The Mather review resulted in the Fair Work Convention, and the production of the Fair Work Action Plan. These documents talk the talk, encompassing support for strong trade unions, collective bargaining, and promotion of the real living wage. But while the sentiments are strong, they have not been matched by a firm commitment to implementation.

No one doubts that it is positive that these ideas are on the table. But aspiration needs to be matched by real commitment to change.

Too much of the Fair Work Action Plan is about encouraging good employers. But as the Charter specifically recognises, the case for Workers’ Rights does not depend on the whims of employers. It depends on enforceable standards.

What does the Charter say?

In creating the Charter of Workers’ Rights for Scotland, we have attempted to codify the basis of rights that are necessary to create  firm, just, secure, democratic and productive conditions of work that will diminish inequality and benefit the national economy. The most productive economies are associated with strong workers’ rights and collective bargaining coverage.

That means respect for:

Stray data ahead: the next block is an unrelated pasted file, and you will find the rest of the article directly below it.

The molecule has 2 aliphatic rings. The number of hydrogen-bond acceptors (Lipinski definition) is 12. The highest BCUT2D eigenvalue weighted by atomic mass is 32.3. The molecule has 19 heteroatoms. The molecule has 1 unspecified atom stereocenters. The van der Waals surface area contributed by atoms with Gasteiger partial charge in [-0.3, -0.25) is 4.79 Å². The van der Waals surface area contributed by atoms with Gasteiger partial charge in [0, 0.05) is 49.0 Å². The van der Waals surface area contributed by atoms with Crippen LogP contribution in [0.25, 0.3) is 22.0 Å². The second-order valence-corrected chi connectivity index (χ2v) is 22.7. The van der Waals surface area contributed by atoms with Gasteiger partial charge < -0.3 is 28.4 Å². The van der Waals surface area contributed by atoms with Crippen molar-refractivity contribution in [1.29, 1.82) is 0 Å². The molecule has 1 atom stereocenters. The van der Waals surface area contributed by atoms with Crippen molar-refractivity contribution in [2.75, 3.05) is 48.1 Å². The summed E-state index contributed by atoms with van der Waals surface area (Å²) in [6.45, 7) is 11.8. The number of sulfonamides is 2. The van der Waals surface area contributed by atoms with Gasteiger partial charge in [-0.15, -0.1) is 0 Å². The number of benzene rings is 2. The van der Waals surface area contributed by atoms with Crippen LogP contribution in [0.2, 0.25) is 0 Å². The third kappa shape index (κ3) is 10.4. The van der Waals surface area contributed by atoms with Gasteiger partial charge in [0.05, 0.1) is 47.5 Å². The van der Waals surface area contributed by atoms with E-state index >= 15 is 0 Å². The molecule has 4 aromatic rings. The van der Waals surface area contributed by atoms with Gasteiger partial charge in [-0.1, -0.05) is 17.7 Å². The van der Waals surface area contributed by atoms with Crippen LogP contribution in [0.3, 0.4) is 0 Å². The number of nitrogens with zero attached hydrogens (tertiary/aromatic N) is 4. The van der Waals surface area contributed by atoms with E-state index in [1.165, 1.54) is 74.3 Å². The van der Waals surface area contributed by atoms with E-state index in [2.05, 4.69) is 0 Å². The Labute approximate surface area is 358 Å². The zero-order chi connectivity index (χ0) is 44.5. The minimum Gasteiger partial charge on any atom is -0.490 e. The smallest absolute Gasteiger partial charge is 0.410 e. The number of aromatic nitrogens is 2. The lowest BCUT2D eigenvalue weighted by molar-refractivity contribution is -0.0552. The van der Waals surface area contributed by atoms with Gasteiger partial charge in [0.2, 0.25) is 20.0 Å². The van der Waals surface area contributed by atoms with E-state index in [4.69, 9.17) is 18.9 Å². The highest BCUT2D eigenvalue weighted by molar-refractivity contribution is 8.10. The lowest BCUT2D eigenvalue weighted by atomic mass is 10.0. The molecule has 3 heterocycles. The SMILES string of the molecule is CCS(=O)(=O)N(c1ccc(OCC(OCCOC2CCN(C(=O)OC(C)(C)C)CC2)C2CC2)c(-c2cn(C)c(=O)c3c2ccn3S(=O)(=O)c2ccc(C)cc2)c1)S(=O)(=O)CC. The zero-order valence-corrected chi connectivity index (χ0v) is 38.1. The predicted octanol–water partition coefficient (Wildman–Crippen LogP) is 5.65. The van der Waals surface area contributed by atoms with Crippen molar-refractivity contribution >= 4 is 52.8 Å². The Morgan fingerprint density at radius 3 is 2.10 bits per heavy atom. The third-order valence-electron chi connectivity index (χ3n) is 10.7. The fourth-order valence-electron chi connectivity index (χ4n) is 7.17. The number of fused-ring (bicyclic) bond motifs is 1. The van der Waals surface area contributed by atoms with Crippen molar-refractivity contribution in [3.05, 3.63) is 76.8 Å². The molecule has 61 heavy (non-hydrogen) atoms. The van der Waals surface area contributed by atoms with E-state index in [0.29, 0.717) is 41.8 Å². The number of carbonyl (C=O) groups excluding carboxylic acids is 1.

• The right to form and join a trade union
  • Trade union facilities
  • Trade union access to workplaces
  • Right of Trade union  recognition, made more efficient by simplified procedures
  • The development of sectoral collective bargaining
  • The right to strike and take solidarity action

IER Scotland want to see the Charter adopted as the fundamental standard against which employment practices and employers will be judged.

The key is how it will be implemented. Our recommendations lead the way.


  • Cabinet minister responsible for industrial relations

    A Scottish government can and should have a single cabinet level minister responsible for industrial relations, and that the Cabinet Secretary in collaboration with unions and employers establish a register of employers committed to the Charter.

  • Robust system for reporting and compliance

    This has to be backed up by the creation of machinery for reporting and compliance – based on International Labour Organization models of machinery, monitoring not in a vacuum but producing reports available to trade unions and where trade unions have a right to complain if an employer fails or appears to fail to comply with Charter provisions.

    Enumerating trade union rights means nothing unless there are clear mechanisms to make them enforceable.

  • Ethical public procurement

    Compliance itself has to be a relevant consideration in public procurement and in licensing. Wherever a contract or licence is granted, there is a requirement for a monitoring agency to ensure continued compliance to fair work standards.


  • Sectoral Collective Bargaining

    These provisions need to be backed by the development of an economy-wide programme of sectoral collective bargaining. Revitalising collective bargaining expands trade union impact, raises wages and enhances worker protection.

Radically transforming workers’ rights within the constraints of the current legislative settlement is a matter of political choice and political will. That is the challenge.